Everyone gets wanderlust every once in a while. I know I have. I believed that if I just went somewhere else, tried a new job, went on a life-changing vacation, then things would be better. I’d feel normal. I’d feel fulfilled.
This is a lot like how Lisa Kusel feels at the start of her memoir, Rash. Lisa is a published author with two novels under her belt, but when her third novel fails to find a publisher, her agent suggests she work on something else. Lisa herself feels she needs a change of pace. Her husband Victor, a middle school teacher, is also feeling the urge to do something more, something meaningful. The perfect opportunity presents itself when Lisa learns about a new eco-friendly school opening in Bali. Victor can go teach in a brand-new top-of-the-line school, Lisa can write in an exotic new locale, and their six-year-old daughter Loy can get a top-notch education. Victor secures a position as the 7th/8th grade teacher, they make their arrangements, and off they go to Bali.
Of course, things aren’t as they appear. As soon as the Kusels arrive in Bali, things go sideways. The school is still under construction, there is no curriculum, and Lisa has to deal with problem after problem in their bamboo house and deal with never-ending writer’s block. Add to that the growing tension in Lisa and Victor’s marriage, and Lisa wonders whether she ruined everything by encouraging Victor to bring their family to Bali.
Something I’ve noticed in memoirs and biographies is that the subject often paints themselves as victims, with everything happening to them. This isn’t always the case, but it makes it appear like the subject is benevolent and just happens to have bad things happening to near-flawless people. Lisa doesn’t treat herself so kindly. She admits her faults. She gives everyone, herself included, doubts, fears, anxieties, flaws. By not holding back, she makes her memoir and everyone in it three-dimensional, complete, human.
I felt for Lisa, the situation she found herself in. It would be so easy for Lisa, in her memoir, to paint Victor as the one at fault–how could he continue living here? Why didn’t he just let them go back to California? But she is honest in this memoir. She complains, she fights, she hates so much about her situation. Victor comes off as a saint next to her, with his tenacity in trying to do everything he can to keep the school and his class afloat, but his unwillingness to talk in some ways makes it worse.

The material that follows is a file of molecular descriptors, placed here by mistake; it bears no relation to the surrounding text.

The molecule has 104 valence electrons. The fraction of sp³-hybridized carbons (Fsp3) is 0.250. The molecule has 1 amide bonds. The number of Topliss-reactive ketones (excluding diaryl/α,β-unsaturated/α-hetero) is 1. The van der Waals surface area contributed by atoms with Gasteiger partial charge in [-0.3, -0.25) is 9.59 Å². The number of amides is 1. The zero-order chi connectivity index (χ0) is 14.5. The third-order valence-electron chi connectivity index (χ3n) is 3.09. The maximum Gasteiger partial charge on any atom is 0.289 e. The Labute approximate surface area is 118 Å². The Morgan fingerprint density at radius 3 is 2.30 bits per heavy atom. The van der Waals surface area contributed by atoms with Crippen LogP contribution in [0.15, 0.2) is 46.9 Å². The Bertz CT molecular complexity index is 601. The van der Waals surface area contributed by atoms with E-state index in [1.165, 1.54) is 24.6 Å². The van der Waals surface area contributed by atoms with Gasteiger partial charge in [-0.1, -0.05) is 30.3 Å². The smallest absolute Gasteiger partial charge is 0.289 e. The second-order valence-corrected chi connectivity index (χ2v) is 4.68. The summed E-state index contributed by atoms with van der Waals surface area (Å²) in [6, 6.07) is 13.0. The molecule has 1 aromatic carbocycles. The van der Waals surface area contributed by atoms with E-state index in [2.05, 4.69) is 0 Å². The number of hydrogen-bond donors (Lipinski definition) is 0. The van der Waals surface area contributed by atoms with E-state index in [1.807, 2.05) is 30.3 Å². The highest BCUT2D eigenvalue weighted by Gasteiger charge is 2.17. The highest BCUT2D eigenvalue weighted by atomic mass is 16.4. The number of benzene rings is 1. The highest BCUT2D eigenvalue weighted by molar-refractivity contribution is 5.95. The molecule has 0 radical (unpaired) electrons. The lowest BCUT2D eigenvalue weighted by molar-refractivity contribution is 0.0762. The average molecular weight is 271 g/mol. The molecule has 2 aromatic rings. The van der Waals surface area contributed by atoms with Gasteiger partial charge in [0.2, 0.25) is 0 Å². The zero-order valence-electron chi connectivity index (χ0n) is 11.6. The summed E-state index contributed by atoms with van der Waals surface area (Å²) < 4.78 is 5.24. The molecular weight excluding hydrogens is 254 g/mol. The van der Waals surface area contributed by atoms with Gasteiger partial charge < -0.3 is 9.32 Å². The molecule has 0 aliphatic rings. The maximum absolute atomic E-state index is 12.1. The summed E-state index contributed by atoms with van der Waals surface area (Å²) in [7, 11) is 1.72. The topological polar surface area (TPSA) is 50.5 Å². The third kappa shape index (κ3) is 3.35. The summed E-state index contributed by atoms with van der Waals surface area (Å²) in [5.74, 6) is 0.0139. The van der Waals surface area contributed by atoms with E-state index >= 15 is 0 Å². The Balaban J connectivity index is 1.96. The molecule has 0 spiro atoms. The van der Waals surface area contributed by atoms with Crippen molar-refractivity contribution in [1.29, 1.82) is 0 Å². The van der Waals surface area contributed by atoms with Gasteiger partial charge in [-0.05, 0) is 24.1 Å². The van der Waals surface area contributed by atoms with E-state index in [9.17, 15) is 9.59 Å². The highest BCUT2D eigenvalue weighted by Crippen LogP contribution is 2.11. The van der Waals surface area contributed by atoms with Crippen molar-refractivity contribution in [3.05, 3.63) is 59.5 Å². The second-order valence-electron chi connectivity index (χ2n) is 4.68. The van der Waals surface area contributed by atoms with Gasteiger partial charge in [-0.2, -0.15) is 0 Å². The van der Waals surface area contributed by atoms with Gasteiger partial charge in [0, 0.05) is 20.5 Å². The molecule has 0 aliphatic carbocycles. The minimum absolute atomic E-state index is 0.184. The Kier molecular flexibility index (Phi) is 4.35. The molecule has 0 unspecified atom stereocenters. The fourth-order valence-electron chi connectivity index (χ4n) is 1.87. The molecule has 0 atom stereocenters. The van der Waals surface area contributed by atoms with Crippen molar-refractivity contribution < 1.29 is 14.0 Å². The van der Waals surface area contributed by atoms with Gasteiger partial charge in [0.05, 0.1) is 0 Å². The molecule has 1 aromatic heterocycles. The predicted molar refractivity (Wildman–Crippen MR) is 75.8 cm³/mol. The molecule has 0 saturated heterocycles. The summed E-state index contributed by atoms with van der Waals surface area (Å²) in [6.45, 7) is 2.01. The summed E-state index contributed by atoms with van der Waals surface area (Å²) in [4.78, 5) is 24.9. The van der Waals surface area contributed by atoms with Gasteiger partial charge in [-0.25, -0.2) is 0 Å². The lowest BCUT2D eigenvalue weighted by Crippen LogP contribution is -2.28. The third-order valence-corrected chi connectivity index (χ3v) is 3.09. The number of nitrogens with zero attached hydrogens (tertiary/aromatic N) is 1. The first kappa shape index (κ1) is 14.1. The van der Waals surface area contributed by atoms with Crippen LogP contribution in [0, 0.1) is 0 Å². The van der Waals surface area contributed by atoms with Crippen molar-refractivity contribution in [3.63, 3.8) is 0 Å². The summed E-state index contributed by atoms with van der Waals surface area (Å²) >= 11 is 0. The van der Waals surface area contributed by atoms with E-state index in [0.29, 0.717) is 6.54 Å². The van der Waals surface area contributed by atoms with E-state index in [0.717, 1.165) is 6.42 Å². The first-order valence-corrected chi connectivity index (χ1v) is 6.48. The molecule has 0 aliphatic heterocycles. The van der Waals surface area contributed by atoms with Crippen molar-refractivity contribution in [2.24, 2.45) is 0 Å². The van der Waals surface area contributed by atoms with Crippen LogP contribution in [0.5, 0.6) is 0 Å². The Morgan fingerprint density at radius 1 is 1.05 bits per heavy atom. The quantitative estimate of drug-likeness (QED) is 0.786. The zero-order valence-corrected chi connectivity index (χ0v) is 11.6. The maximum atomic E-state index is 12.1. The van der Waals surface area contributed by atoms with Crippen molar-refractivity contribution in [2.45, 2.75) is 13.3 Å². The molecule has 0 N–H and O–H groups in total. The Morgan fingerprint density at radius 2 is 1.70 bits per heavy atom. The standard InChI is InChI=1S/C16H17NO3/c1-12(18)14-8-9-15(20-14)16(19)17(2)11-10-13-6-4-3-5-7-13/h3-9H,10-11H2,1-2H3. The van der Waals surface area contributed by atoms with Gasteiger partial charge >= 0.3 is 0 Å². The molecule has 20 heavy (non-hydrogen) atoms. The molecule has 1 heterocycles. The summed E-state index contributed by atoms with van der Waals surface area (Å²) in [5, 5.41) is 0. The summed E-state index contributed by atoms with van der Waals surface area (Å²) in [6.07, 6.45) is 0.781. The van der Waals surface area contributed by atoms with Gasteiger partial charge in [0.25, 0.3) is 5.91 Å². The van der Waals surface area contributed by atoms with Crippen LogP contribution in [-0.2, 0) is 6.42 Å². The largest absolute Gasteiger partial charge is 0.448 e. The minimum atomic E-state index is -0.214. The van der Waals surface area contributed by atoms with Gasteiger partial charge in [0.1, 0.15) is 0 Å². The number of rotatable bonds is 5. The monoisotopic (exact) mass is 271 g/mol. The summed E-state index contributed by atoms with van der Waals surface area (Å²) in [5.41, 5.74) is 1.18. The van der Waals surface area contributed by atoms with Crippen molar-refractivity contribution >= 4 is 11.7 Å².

Lisa’s talent as a writer really shines in this memoir. From the magical palm-frond paradise of the Bali they first see to the bug- and humidity-ridden disaster they end up living in daily, you can feel Bali as though you’re there, swatting mosquitos, pulling your sticky shirt away from your sticky skin, and dodging angry monkeys. Lisa’s and Victor’s frustration, the feeling that they’re drifting apart, grabs onto you as a reader. These are imperfect people trying to make the best of a far from perfect situation, and you just want to see them get their happy ending.
Of course, I’m not going to tell you whether they get their happy ending or not. You’ll never know! Mwahahah! (Unless you look up Lisa’s biography online. Just don’t. Not because it’s good or bad, but because it’s more fulfilling to read what happens in the memoir. I didn’t look up Lisa’s author bio beforehand, and I’m happier for it)
I could go on and on–about how Lisa’s disgust with bugs reminds me why I haven’t travelled much, or how whenever it seemed like things at the school and community couldn’t get worse I was proven wrong, but I think I’ll end with this: the most fulfilling stories, to me, are about people. Whether it’s a memoir, a fantasy, or a play, if the author reels me in and makes me care about the people, then I’ll stay with them until the bitter end. Lisa does this phenomenally. I read this over the span of two days, telling myself I needed to stop because I had chores to do and errands to run. Well, those chores are still undone and the errands had to wait until the last page was turned and the last word read.
If you want to read a memoir–not about some celebrity or world-class traveller, but about a small family eager to make a difference in an unfamiliar land while trying to cling to happiness–read this one.